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Last Updated: Friday, 6 October 2006, 16:00 GMT 17:00 UK
Mars orbiter looks down on rover
The Opportunity rover was pictured at the edge of the crater

Nasa's new orbiter at Mars has taken a spectacular picture of the Opportunity rover sitting on a crater's rim.

The Mars Reconnaissance Orbiter arrived at the Red Planet in March and has only recently moved into a prime position to begin science investigations.

Its view of Victoria Crater will help US space agency researchers decide where to send Opportunity to make ground observations.

Imaged from a height of 275km, the 2.3m-wide rover appears as a tiny dot.

"This is a tremendous example of how our Mars missions in orbit and on the surface are designed to reinforce each other and expand our ability to explore and discover," said Doug McCuistion, the director of Nasa's Mars exploration programme in Washington.

Opportunity has been making its way to Victoria Crater for the past 21 Earth months - about half the length of time the robot has spent on the Red Planet.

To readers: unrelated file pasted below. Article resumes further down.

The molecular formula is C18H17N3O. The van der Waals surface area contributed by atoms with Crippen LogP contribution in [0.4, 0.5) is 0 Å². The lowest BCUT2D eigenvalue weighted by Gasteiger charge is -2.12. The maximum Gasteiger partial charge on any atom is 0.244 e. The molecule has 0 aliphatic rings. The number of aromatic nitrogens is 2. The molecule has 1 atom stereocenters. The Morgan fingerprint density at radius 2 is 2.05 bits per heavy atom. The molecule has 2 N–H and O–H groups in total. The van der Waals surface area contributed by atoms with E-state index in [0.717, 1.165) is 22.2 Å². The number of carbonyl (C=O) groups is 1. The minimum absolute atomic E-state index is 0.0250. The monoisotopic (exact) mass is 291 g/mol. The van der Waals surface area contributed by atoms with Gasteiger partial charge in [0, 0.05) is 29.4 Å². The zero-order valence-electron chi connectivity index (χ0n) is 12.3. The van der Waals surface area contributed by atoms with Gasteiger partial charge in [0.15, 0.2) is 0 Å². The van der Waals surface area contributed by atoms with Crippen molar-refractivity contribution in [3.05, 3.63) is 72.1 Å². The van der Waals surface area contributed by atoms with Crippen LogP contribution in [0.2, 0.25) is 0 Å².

The crater has high walls with layers of exposed rock that should reveal significant new information about the planet's geological past.

Cape Verde rocks inside Victoria Crater (Nasa)
Geologists are keen to get close to the crater's walls

Opportunity has already found strong evidence that the rocks in its region of Mars - Meridiani Planum - were in contact with liquid water many millions of years ago. The investigation of rocks at Victoria is expected to fill out the story still further.

The principal investigator on the rover programme, Steve Squyres, said Opportunity would spend a short time conducting a recce of the rim before any decision was made to go inside the crater.

"We are trying to find a safe place to go in and to come out. I'm not interested in making a suicide dive into this crater," said Professor Squyres, who is based at Cornell University.

"With this enormous hole in the ground, we have the capability to see what lies beneath - to see down into the sub-surface of Mars, to look at a thicker stack of rocks than we are ever going to see anywhere else; and from that see a bigger slice of Martian geologic time."

And he added: "We have a suite of instruments on the end of the rover's arm and I hope to take that arm and put it right up to some of those layered rocks."

Opportunity arrived on Mars in January 2004.

Its "twin", the Spirit rover, continues to explore Gusev Crater on the other side of the Red Planet.

Mars landings (BBC)




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